The event is scheduled from 7:30 to 9 p.m. in the Hannaford Lecture Hall on the Portland campus of the University of Southern Maine.

This will be Mitchell’s first presentation on the Middle East since ending his duties as special envoy.


Man admits hiding camera, taking pictures of young girl

An Ellsworth man has pleaded guilty to using a pinhole camera to take images of a female relative who was younger than 12.

Thomas King, 42, pleaded guilty Monday in U.S. District Court in Bangor to possession of child pornography.

The Bangor Daily News said prosecutors alleged that King put the camera in a clock on a windowsill in a bathroom that was used primarily by the victim.

King admitted Monday that he downloaded the images to his laptop computer. He has not been accused of sharing the images on the Internet.

King faces as much as 10 years in prison. A sentencing date has not been set.


Municipal officials to gather for annual MMA convention

More than 800 municipal officials from across the state are headed to Augusta this week as the Maine Municipal Association holds its annual convention.

Public skepticism, tight finances and the burgeoning social media are among the trends to be explored during the meetings Wednesday and Thursday at the Augusta Civic Center.

Association President and Sanford Town Manager Mark Green said this year’s theme is “Leadership In Action.” MMA is celebrating its 75th anniversary this year.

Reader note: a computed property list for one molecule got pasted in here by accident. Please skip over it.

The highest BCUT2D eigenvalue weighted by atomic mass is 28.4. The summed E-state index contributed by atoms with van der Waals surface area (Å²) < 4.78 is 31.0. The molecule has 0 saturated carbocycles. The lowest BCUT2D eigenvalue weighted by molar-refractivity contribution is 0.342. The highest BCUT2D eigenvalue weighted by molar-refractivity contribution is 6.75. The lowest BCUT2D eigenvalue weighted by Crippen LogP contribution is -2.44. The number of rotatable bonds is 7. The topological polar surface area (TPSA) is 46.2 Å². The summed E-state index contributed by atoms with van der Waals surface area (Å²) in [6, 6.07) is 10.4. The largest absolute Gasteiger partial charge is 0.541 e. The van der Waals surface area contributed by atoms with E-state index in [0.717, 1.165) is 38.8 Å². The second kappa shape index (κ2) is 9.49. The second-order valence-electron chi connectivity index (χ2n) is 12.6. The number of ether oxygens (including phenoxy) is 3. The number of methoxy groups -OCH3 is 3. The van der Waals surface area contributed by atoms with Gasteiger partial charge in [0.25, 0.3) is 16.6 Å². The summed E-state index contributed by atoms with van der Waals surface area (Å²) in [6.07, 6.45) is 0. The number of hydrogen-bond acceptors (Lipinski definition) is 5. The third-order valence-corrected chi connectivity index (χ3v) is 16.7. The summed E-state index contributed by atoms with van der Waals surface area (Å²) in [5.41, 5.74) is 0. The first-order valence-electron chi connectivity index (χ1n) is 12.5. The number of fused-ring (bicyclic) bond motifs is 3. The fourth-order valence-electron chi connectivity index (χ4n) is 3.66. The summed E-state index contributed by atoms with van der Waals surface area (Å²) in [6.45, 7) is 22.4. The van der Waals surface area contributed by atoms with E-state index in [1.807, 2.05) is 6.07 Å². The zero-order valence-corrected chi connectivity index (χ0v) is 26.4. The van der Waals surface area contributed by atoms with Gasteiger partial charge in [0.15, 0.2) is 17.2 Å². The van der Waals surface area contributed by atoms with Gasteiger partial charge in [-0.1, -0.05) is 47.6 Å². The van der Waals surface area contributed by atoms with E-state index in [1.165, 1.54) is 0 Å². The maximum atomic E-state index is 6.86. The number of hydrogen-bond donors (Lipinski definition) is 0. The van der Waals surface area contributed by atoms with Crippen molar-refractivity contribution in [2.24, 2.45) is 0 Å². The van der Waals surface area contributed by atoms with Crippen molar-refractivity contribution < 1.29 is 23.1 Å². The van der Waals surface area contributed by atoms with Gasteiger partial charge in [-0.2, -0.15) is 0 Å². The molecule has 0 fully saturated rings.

A featured speaker is Brian Lee Crowley, a renowned economist from Canada who’s studied the effects of forced government consolidation.


New Hampshire summit focuses on medication abuse

New Hampshire’s community and business leaders are working with government and health care officials to address what they call an epidemic in the state — prescription drug abuse.

State officials say deaths involving prescription drugs have more than quadrupled in the state in the last 15 years.

That statistic and others prompted the Governor’s Commission on Alcohol and Other Drug Abuse Prevention, Intervention and Treatment to hold a summit Monday, bringing together groups working to reverse the trend.

The commission is expected to release a detailed prescription drug strategy in December.